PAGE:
Congress Poised To Approve Bill Designating Bison As National Mammal
AUDIE CORNISH, HOST:
We have a national tree, the oak, and a national animal, the bald eagle. It looks like soon we could have a national mammal, the bison.
KELLY MCEVERS, HOST:
Some people call it the buffalo. Either way, they once roamed the plains in the tens of millions, and they played a central role in Native American tribes. Germaine White of the Confederated Salish and Kootenai Tribes in Northwest Montana explains.
GERMAINE WHITE: The elders have told us that bison were at the very center of our traditional way of life, so not only did they provide us food, but they also provided us shelter and clothing. And the relationship we had with them was also very important for our cultural and spiritual well-being as well as our material well-being.
CORNISH: Native Americans are just one group that's looking forward to calling the bison the national mammal. Congress is poised to pass the bill soon and send it to the president for his signature.
For more on these efforts, we turn to - of all places - the Bronx.
MCEVERS: That's where we found Pat Thomas, associate director of the Bronx Zoo. And I asked him, what do bison have to do with the Bronx?
PAT THOMAS: Well, back before my time in the early 1900s, the Bronx Zoo's first director William Hornaday assembled a group of bison aficionados that included then President Teddy Roosevelt, and they formed the American Bison Society with the sole intent of saving the American bison from extinction.
MCEVERS: I'm from Illinois, and it used to be mostly prairie which is where the bison once lived all across the Midwest. Why were bison so important to the prairie?
THOMAS: Well, they helped shape the entire ecosystem of the American grasslands. The way they grazed on grasses would impact bird species that also lived in those areas, which in turn impacted some of the mammal communities.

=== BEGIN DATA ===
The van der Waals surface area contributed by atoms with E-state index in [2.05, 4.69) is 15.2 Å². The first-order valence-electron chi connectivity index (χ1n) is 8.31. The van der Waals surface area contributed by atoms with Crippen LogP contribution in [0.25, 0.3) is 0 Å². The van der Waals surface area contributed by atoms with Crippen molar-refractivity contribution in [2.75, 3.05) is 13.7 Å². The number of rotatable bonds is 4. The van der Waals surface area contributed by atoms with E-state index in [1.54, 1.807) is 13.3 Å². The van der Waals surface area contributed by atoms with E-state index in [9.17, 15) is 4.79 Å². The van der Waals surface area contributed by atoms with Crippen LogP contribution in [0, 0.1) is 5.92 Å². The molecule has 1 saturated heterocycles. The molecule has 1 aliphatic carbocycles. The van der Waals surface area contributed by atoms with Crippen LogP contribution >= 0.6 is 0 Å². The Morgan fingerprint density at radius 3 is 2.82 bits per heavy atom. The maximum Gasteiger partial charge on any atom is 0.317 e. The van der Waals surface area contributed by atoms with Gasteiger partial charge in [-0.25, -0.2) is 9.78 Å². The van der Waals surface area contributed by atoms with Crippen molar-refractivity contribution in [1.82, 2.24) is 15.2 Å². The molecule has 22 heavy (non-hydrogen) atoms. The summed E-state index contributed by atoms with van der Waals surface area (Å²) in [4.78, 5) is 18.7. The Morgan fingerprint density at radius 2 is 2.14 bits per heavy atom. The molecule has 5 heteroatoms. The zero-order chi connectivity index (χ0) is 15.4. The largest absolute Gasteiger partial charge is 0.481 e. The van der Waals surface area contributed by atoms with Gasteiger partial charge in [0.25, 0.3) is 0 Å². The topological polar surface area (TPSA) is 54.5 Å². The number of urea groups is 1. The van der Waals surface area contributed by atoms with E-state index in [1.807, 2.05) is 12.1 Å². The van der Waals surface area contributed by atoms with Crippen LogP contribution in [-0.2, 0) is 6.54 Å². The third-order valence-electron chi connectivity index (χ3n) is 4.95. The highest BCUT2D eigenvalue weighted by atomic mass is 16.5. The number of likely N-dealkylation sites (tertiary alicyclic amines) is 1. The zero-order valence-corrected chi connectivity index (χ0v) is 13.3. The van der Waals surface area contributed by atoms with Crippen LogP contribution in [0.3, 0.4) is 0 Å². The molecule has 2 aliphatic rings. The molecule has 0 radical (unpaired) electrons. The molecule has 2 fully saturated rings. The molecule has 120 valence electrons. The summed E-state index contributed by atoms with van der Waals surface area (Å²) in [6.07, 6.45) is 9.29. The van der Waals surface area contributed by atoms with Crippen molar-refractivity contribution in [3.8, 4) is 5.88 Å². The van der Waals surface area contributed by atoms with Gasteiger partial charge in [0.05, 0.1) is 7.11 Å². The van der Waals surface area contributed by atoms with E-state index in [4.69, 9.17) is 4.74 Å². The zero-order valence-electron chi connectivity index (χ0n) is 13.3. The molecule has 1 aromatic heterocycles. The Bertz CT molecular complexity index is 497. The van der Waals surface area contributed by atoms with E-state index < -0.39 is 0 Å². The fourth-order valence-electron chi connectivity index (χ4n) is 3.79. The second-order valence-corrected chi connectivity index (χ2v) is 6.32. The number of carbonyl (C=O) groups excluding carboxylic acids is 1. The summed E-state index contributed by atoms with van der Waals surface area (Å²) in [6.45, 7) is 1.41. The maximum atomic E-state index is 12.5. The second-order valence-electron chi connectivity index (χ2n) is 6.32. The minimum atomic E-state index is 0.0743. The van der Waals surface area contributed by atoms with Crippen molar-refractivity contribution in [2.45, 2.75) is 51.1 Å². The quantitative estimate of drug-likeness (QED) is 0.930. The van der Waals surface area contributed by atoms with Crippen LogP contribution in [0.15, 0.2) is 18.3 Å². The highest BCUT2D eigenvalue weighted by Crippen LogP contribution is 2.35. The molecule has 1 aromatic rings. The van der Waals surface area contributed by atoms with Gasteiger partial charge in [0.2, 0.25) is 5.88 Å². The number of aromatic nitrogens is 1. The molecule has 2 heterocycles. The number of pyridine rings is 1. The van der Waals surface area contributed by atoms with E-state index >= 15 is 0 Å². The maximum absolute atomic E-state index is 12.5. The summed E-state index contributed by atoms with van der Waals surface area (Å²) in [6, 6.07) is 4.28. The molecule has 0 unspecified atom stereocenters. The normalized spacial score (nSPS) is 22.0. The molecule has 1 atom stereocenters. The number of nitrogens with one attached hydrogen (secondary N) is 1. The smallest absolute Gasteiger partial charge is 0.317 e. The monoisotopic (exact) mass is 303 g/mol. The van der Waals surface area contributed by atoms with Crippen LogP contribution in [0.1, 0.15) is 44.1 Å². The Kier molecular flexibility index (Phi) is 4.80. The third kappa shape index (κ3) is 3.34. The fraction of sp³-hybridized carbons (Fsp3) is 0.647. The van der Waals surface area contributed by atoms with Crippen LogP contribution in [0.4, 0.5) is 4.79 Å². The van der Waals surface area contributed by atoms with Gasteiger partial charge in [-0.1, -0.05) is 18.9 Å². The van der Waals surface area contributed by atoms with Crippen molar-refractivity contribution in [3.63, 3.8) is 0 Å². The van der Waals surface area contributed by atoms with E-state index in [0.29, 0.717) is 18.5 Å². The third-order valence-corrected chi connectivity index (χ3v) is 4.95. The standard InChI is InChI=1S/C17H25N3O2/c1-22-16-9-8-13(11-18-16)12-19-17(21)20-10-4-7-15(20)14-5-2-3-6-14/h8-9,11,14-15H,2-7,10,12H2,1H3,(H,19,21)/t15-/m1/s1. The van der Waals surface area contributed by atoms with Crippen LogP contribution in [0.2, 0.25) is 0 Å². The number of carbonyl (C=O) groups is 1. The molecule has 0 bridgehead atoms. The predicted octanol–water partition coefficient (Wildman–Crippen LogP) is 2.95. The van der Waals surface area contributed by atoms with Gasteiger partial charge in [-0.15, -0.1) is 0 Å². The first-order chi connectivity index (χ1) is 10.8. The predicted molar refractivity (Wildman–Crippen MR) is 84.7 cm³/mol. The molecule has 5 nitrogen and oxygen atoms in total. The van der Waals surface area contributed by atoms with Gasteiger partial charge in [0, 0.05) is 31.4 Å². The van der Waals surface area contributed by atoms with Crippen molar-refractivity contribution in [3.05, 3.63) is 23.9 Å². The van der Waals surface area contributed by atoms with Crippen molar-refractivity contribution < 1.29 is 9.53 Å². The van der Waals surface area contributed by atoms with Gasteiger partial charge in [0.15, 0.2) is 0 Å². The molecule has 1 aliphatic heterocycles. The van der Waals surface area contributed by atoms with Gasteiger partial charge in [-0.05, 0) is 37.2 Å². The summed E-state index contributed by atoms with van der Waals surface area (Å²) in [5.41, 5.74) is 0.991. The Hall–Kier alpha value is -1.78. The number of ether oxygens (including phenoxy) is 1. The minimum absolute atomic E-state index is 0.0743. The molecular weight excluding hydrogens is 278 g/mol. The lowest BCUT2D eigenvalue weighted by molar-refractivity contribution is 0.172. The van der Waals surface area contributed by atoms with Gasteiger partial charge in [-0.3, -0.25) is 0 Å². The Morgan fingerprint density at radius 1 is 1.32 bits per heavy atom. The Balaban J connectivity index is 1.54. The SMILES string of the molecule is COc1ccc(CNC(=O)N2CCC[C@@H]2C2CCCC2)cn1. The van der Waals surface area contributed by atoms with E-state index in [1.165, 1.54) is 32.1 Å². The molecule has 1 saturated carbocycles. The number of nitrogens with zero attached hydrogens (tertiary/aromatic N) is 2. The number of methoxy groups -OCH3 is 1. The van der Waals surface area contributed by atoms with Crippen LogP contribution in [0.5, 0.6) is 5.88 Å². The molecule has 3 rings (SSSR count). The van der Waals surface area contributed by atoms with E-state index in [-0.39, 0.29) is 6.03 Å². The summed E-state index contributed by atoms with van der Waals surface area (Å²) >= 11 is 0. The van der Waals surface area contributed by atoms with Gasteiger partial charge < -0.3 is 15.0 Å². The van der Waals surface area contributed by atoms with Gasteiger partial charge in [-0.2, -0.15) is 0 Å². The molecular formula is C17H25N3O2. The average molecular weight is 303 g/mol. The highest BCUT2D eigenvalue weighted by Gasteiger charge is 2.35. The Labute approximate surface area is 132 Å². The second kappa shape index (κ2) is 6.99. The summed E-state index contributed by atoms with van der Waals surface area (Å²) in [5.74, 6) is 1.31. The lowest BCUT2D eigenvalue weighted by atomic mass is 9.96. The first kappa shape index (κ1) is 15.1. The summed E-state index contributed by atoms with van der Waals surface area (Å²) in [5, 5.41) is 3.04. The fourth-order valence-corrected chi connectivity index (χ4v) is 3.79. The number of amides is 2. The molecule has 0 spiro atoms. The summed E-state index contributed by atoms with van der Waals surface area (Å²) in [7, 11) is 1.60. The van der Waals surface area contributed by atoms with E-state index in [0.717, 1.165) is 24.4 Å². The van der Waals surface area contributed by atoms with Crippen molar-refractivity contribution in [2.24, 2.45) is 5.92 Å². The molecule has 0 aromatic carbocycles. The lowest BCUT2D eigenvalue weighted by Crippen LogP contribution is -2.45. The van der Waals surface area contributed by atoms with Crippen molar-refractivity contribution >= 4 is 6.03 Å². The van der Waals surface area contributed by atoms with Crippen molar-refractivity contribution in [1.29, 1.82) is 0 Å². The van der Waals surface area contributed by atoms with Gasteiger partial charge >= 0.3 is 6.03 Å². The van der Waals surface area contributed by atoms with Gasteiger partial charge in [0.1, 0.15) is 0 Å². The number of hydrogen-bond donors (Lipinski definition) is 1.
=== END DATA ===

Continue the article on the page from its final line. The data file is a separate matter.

And bison even impacted amphibians 'cause they would - they have this behavior called wallowing, where they all kind of roll around and actually create depressions in the earth that then fill with water. And amphibians use these bison wallows that are filled with water to reproduce in. So they are really a keystone species in grassland communities.
MCEVERS: And, of course, they were very important to Native Americans.
THOMAS: They are. Culturally, they are tremendously important to Native Americans. And one of the real important reasons for the passing of the bison as a national mammal is to recognize just how culturally significant they are to Native Americans and all Americans really.
MCEVERS: So becoming the national mammal - is this ultimately a good thing for bison?
THOMAS: I think it's a great thing. They're really the first American conservation success story, and this is a species that at one time numbered between 30 and 50 million animals that man drove nearly to extinction, fewer than a thousand individuals in just over 100 years. And yet we - with a concerted effort - were able to say, you know, we're not going to let this happen. We're going to save this species.
And so today, we estimate that there are probably around 500,000 bison in North America. But there's only about 80,000 that are considered genetically-pure bison. The others have some small trace amounts of domestic cow genes in them. And so as dire as things were for bison, you know, we showed that if we want to, we can bring species back from the brink of extinction and save them.
MCEVERS: That's Pat Thomas, the vice president of the Wildlife Conservation Society and an associate director at the Bronx Zoo. Thank you very much.
THOMAS: Thanks, Kelly.
NPR transcripts are created on a rush deadline by Verb8tm, Inc., an NPR contractor, and produced using a proprietary transcription process developed with NPR. This text may not be in its final form and may be updated or revised in the future. Accuracy and availability may vary. The authoritative record of NPR’s programming is the audio record.